Sunday, February 3, 2013

microbiota with retro taste

This is a really good paper to understand how we can be mistaken to rely on knock-out mice models without taking into account indirect effects of the mutations (1).

Published in journal Nature in November 2012, this study from Kassiotis Lab looked at the expression of retroviruses in immune-deficient B6 mice. Under  normal situation, B6 have replication-defective endogenous murine leukaemia viruses that can't produce infectious particles. However, as shown in paper, under certain immune-deficient conditions, like RAG-KO, Ighm-KO, MyD88-KO, TLR7-KO, but not in T cell-deficient mice, mouse starts to produce infectious retroviral particles by recombining eMLV with other retroviruses. In this conditions many immune cells started to express MLV surface glycoprotein. This, in turn, can promote formation of viral-induced lymphomas in aged mice. Anyone who has worked  with RAG-KO mice can attest to this observation. The author showed that MLV was transmitted from mother to offspring.

Next, the authors thought to understand the mechanism of this retroviral re-activation. It has been known that inflammatory stimuli can re-activate MLV expression in mouse cells. Indeed LPS and Poly(I:C), but not Pam3CSK4, could increase MLV expression in mouse bone marrow-derived dendritic cells.

Lastly, based on this observations, the authors reasoned that changes in commensal microbiota in Antibody-deficient mice contributed to the reactivation of retroviruses. This was confirmed by the absence of MLV in germ-free RAG-KO mice. In addition, giving to mice acidified drinking water  to reduce bacterial colonization and number in the gut dramatically cut MLV expression.

The conclusion of the paper is following: natural antibody produced in normal mice in a MyD88 and TLR7-dependent manners prevents commensal bacterial translocation and re-activation of MLV. Very similar observations regarding microbiota and viruses infectivity were made by two other research groups that was reported in journal Science in 2011 (23).

Why these results are relevant: first, it can explain how retroviral-induced tumors can develop. Secondly, many studies in immune-deficient mice may require re-evaluation to avoid erroneous conclusions because of the unintended presence of MLV.


Sunday, January 27, 2013

CD4 T cells with killer instincts

CD4 T cells with killer instincts

These two, back to back papers from Nature Immunology caught my attention this week (12). Both papers deal with CD4 T cells that acquire "abnormal" CD8 T cell functions. It has been known for some time that occasionally CD4 T helper cells can show cytotoxic potential or that some tissues, for example, intestinal tissue harbors hybrid population positive for both CD4 and CD8.

To understand the origin of this double positive T cell population, the authors developed reporter mice expressing Thpok-GFP and Runx3-YFP. Transciption factors Thpok and Runx3 control CD4 T helper and CD8 T cytotoxic cell developmental program s respectively. First finding was that unlike spleen CD4 T cells, more than 50% of intestinal CD4 T cells are Thpok-low and express CD8-alpha, granzyme B and CD107a, all markers of cytotoxic T cells. Runx3-YFP reporter mouse confirmed that this CD4 killer cells express Runx3. Importantly, the authors showed that development of double positive T cells was dependent of TGF-beta and vitamin A signaling in T cells. Next, using Rosa26-YFP / Thpok-cre reporter mouse model, they showed that Thpok-low CD4 T cell population developed from Thpok-high population. Next, the authors showed that sorted Thpok-high CD4 T cell upon adoptive transfer into RAG KO mice lost Thpok expression specifically in the gut, but not in spleen or lymph nodes. At the genomic level, the authors showed that conditional deletion of Thpok silencer abrogated acquisition of cytotoxic phenotype by CD4 T cells by stabilizing Thpok. Interestingly, CD4 killer cells do not develop in germ-free mice and deficiency of MyD88 had no effect. Oral feeding with ovalbumin antigen led to the accumulation of OT-II CD4 killer T cells in the gut that express low level of Thpok. Interestingly, regulatory CD4 T cells expressing Foxp3 also developed in similar conditions (after oral feeding). At this stage it is not known what determines this difference. Interestingly, absence of TGF-beta signaling in OT-II cells drove development of severe diarrhea in these mice after oral feeding with ovalbumin, compared to wild-type control. However this mouse also showed deficiency in Foxp3 T cell development, so interpretation of these data is complicated by this fact. These studies showed that Thpok expression was necessary for intestinal damage by Th17 cells in adoptive transfer model and that Runx3 expression counteracted this effect with the help from TGF-beta and retinoic acid.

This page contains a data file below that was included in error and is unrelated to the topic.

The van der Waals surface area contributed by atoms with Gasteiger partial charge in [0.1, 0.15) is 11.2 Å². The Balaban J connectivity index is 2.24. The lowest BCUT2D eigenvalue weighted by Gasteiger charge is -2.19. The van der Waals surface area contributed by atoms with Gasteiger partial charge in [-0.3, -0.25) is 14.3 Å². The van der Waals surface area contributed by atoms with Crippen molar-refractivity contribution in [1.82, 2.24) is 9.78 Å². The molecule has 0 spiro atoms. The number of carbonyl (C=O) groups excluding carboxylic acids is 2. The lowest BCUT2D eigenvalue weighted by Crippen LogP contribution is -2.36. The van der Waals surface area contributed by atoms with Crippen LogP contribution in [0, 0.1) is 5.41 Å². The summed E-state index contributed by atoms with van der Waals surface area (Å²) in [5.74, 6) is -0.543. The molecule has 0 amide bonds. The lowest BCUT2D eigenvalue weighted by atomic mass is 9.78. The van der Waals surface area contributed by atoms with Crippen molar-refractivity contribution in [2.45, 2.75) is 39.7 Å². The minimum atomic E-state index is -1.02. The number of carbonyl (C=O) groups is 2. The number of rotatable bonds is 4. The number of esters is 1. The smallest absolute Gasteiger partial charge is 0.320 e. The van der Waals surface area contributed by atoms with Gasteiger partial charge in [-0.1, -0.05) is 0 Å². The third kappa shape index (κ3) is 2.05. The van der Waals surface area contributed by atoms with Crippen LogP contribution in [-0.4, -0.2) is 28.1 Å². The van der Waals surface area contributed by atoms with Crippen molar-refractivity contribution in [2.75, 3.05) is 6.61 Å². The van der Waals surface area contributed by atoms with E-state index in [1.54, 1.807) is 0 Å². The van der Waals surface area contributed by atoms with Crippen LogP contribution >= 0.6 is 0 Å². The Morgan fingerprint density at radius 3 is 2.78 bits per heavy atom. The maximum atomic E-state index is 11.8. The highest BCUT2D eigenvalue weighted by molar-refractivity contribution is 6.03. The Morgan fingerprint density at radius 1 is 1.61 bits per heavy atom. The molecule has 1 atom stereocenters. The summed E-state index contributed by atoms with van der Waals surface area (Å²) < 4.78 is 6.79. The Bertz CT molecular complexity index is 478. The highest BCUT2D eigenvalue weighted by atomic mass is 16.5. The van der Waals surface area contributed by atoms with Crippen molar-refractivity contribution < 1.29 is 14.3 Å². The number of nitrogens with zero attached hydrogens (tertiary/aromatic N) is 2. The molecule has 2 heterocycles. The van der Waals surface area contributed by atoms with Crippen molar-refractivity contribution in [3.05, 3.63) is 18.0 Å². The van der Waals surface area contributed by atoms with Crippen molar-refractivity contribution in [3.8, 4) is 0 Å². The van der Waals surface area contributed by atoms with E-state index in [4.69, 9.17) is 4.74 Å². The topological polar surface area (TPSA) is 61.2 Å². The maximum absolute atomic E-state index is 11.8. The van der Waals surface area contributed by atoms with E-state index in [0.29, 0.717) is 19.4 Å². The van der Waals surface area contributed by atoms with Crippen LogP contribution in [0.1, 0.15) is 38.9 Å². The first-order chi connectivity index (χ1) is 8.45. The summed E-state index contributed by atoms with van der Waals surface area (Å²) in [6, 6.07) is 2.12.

While these authors suggest that they identify unique T cell population, I would rather call it adaption to local tissue environment. At this stage it is not clear what is the advantage of having CD4 killer cells in the gut or what are their physiological function. They may be needed to maintain local tolerance to commensal microbiota. One interesting observation is that they still maintain class II restriction implying that function of CD8-alpha may be just a by-product of the transcriptional switch.